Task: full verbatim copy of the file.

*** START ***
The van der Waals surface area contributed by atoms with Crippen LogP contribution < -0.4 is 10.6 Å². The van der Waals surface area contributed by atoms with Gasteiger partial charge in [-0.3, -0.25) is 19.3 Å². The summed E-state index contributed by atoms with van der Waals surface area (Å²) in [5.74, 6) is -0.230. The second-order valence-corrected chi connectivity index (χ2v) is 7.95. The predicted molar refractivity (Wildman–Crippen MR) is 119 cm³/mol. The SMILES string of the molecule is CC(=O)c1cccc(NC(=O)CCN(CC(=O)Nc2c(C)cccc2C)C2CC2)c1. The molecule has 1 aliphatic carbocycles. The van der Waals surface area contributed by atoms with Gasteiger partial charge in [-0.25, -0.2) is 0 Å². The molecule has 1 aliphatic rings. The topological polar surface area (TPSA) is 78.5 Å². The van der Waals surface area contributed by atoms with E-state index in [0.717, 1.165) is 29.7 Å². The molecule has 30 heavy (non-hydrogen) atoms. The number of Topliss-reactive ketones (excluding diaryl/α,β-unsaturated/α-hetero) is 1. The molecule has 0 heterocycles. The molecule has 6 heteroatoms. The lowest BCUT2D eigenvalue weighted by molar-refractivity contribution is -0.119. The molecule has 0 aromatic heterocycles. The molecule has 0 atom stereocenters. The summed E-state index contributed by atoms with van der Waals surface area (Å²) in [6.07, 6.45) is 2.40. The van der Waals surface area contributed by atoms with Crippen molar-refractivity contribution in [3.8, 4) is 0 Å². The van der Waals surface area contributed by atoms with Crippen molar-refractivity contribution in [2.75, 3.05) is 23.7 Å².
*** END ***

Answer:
The van der Waals surface area contributed by atoms with Crippen LogP contribution < -0.4 is 10.6 Å². The van der Waals surface area contributed by atoms with Gasteiger partial charge in [-0.3, -0.25) is 19.3 Å². The summed E-state index contributed by atoms with van der Waals surface area (Å²) in [5.74, 6) is -0.230. The second-order valence-corrected chi connectivity index (χ2v) is 7.95. The predicted molar refractivity (Wildman–Crippen MR) is 119 cm³/mol. The SMILES string of the molecule is CC(=O)c1cccc(NC(=O)CCN(CC(=O)Nc2c(C)cccc2C)C2CC2)c1. The molecule has 1 aliphatic carbocycles. The van der Waals surface area contributed by atoms with Gasteiger partial charge in [-0.25, -0.2) is 0 Å². The molecule has 1 aliphatic rings. The topological polar surface area (TPSA) is 78.5 Å². The van der Waals surface area contributed by atoms with E-state index in [0.717, 1.165) is 29.7 Å². The molecule has 30 heavy (non-hydrogen) atoms. The number of Topliss-reactive ketones (excluding diaryl/α,β-unsaturated/α-hetero) is 1. The molecule has 0 heterocycles. The molecule has 6 heteroatoms. The lowest BCUT2D eigenvalue weighted by molar-refractivity contribution is -0.119. The molecule has 0 aromatic heterocycles. The molecule has 0 atom stereocenters. The summed E-state index contributed by atoms with van der Waals surface area (Å²) in [6.07, 6.45) is 2.40. The van der Waals surface area contributed by atoms with Crippen molar-refractivity contribution in [3.8, 4) is 0 Å². The van der Waals surface area contributed by atoms with Crippen molar-refractivity contribution in [2.75, 3.05) is 23.7 Å².